The Genocide In Darfur

The conflict between the African settled population and the Arabic-speaking nomads of Darfur has historical roots; however, the current outbreak of violence occurred in February 2003 when two militant groups opposed the Sudanese government. These two groupsincludedthe representatives from the African ethnic groups of the Fur, Zaghawa and Masalits: the Sudan Liberation Movement (SLM) and the Justice and Equality Movement (JEM). Both organizations sought the withdrawal from the region's economic and political exclusion.

Under the pretext of fighting the insurgency, the Sudanese government has involved the militia Janjaweed being founded by local Arabic speaking nomads, whose fighters have been holding the punitive raids against African civilians for already two years. Detachments of the Janjaweed are supported by the regular army: for example, the numerous facts of bombing the civilians with planes and helicopters of the Sudanese Air Force are well known.

According to many observers, the situation is complicated by the fact that the rich deposits of oil have recently been discovered in Darfur, and there is every reason to believe that the ultimate goal of the government of Sudan is the total expulsion of the African population from the oil-bearing areas and even its full destruction. Some experts accuse the Sudan government in the genocide being organized by the classical scheme, proven even in Ottoman Turkey during the destruction of the Armenians and Assyrians. The first step is to uproot the terrorized people from villages, to destroy crops, food supplies and livestock, to poison the water sources. Then the refugees are rounded up in the special camps and are kept there, almost without food and water, thus condemning them to a slow death. Those people who are trying to go beyond the boundaries of the camp in search of food or waterare ruthlessly destroyed. In addition, the Sudanese government strongly prevents any supplies of the humanitarian aid for refugees from other countries and international organizations.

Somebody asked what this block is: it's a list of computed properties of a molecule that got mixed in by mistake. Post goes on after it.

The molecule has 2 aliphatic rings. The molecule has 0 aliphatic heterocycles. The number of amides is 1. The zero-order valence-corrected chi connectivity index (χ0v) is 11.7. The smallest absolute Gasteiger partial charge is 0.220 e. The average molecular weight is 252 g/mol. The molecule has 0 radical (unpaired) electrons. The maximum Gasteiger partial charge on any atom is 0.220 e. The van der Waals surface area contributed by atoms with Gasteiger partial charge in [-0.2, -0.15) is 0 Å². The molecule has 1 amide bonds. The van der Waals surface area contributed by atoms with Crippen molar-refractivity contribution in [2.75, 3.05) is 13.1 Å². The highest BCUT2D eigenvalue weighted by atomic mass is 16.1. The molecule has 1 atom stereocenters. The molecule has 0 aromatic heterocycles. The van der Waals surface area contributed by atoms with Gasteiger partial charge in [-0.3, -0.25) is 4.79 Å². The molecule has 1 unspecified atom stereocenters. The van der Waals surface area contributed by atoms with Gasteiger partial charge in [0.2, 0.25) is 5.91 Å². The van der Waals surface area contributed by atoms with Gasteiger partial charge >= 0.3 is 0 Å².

The UN estimates the number of people that have been forcibly displaced by the conflict in more than two million people, and the number of victims in about 180,000 people. However, this number is not accurate, as it does not include data on mortality rates in some camps situated in the remote areas of Darfur. According to the experts, the number of about 300,000 dead being recently voiced by a British parliamentary commission is closer to the reality.

Despite numerous reports from international observers about the critical situation in Darfur, the international intervention is unlikely. Attempts to apply the sanctions against Sudan are not effective due to the clash of interests of major states- the permanent members of UN Security Council. For example, China is the biggest buyer of Sudanese oil, and Russia supplies arms to the Sudan. Second, the protracted conflict in Iraq precludes the possibility of allocating funds from the U.S. and its allies to conduct the peacekeeping operations in Darfur. Recall that the President of the United States of America G.Bush in 2004 described the situation in Darfur as genocide but no real steps to stop the carnage have been taken.

Today there is a group of the peacekeepers in the conflict zone acting with the mandate of the African Union, however, its efficiency is not high, mainly because of their small number, poor funding and limited rights conferred by the mandate.